Feature / Inhuman Evolutions: In Conversation with Cattle Decapitation Guitarist Josh Elmore

How are you doing?

Not bad, just kicking around by myself with my cats, my gal is in London at a screenwriting thing and I’m here in Berlin. I have a bunch of appointments because I’m seeking residency to try and stay here permanently.

Do you speak much German?

Zero, maybe the tiniest handful of words from cultural exposure but nothing as far as composing something on the fly when being asked something. But Berlin being the place it is, some days you hear every language but German. The district that I’m living in was traditionally called “international” by the Germans, because it was a mixture of all different groups, not just western European. It was affordable and so lots of artists and musicians moved in; gentrification starts and now, in the last five or ten years, it could be getting to the stage where it’s starting to push out families who have been dug in here for decades. But I’ve lived in multiple cities, even where I was part of the problem, where I saw places that were affordable for artist-musician types and then ten years later there are pet boutiques and stores that sell straws that you need to get an appointment to go into.

You were last here [in the UK] in August last year; did you enjoy your time here?

Yeah, for that entire tour, all the shows were really good actually. The show part of it. We’re not gonna get into the logistical side of things, but yeah show-wise, it was fantastic, cannot complain at all.

And you did Bloodstock, how was that?

We hadn’t played that before, so that was a good first experience, along with some other festivals that we played for the first time. There was a time where every show was at the Underworld [in Camden]. Oh the last time we were there, we played at the Boston Music Room [in Tufnell Park] and even at a kind of school auditorium.

Any plans on coming back?

Well, we are no longer with the booking company that we were with previously. We’ve had a few offers and we’ll test them out on a tour that we’re putting together loosely for the beginning of 2024, or fests around this time. Then there’s Hellfest, Graspop…

And then the US and Canada in May?

That’s right, US and Canada in May 2023, direct support tour with Dark Funeral and then a headlining tour in November this year. There are a few international offers coming up in August or September, shorter little two-week runs, and then next year we will have more, I mean, who knows? It’s crazy to think about planning up to a year after the new record comes out. You just have to take all of this into consideration when it comes to physical media, like vinyl or CD, because there’s an eight-month manufacturing backlog, you have to wait eight months before you can put out any kind of physical media.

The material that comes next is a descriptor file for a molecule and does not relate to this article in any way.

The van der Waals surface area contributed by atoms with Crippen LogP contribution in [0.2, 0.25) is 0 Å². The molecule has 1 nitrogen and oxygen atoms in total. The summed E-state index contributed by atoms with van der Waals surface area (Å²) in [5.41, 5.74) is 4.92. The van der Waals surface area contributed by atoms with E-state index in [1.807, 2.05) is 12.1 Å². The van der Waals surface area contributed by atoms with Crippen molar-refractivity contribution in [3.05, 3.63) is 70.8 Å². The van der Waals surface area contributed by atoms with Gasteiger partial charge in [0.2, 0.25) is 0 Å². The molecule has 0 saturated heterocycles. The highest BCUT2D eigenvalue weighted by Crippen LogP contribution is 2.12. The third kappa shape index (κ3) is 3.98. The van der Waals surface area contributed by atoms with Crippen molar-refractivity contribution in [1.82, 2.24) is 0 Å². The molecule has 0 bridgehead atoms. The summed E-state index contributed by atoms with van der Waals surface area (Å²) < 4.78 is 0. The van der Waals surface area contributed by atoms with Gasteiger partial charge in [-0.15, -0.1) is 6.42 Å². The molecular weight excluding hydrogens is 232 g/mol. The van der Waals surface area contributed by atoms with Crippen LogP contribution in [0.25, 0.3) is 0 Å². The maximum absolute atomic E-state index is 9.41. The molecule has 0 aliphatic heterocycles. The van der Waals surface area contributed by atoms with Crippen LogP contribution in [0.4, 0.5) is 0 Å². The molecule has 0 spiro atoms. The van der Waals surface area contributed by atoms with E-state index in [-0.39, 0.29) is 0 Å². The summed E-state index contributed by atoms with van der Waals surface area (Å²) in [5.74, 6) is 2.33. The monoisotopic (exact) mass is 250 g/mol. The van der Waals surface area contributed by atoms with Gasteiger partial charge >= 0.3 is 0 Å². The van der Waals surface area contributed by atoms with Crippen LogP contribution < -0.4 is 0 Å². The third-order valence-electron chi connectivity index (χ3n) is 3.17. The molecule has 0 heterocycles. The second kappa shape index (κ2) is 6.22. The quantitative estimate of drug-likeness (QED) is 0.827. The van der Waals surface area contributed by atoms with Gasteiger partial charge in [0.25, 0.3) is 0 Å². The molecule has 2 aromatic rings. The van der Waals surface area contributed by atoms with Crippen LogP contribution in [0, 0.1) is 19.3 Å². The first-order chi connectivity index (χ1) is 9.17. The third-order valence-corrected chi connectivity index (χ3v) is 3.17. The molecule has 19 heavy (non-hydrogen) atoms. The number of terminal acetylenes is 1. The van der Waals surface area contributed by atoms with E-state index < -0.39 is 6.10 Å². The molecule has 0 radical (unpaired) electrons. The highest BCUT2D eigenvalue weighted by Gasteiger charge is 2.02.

Why is that?

Well partially because of the pandemic, but also because prior to that, all the vinyl plants were shutting down. There are only like two left in the world, one in Czech Republic and one in the US. Big labels will put in huge orders to these plants and clog them up for months with things like Frozen: The Soundtrack on vinyl, and I think to myself, really? I can’t figure out what the deal is, is this really the target vinyl audience? I don’t speak for the entire band, but it can be exhausting talking about the timeframe for everything, and right when you’re recovering from album writing, and you’ve just put yourself through the mental anguish and just kind of looking forward to touring and taking that creative headbutting part of your brain and not dealing with it for a couple of years.

Speaking of the new album, I know you’re always looking to enhance and explore your sound. You have a rhythm guitarist for the first time [Belisario Dimuzio] on Death Atlas and now again on Terrasite. How was that to incorporate?

With this record in particular, Bel and I are often playing completely different things or multiple guitar parts. On Death Atlas, we didn’t take advantage as much of having two guitarists. So now I’m trying to do more layering and more ambient stuff, Bel is doing more chord voicings and we will lock up on the heavy stuff.

I got the same impression from listening to the album. It’s almost classical or contrapuntal at times.

The opener, ‘Terrasitic Adaptation’, around three quarters of the way through, there are two interlaced guitar parts. Dave McGraw [drummer] pushed for more melodies layered together. When we recorded it, there was so much going on, but when we cut it out, we missed it, so we kept it in. It’s not super obvious, but if you’re properly listening to the record, you’ll notice it. I’ve had that for records I’ve been listening to for ten years, and suddenly you’ll listen to it in a different way and you’ll realize, “wow, I just noticed that”.

Do you think using Dave Otero as a producer for so long plays into that ability to riff off each other?

Yeah, Otero knows how to grease the wheels of every individual of the band. He’s producer, engineer, life and marriage and relationship counsellor, he’ll listen to you whatever you’re complaining about, and he’s become a friend of the band. He’s the sixth member of the band, his opinion is extremely valuable. He knows what we’re going for, he knows what each of us likes musically and he’s able to harness this and get it into a meaningful place. Without him, we’d probably end up strangling each other. You know, he’ll get the chair and the whip out. And that ability is so underrated. It’s one thing getting the sickest guitar tones or the sickest mixes, but if you can get the best out of someone without making them hate themselves [laughs], then that’s what to push towards.

From the early EPs to this album, you sound has changed a lot over the years. despite the constants like Otero, and I was wondering, from then until now, how have your own musical influences changed? In terms of what you listen to or what influences you musically?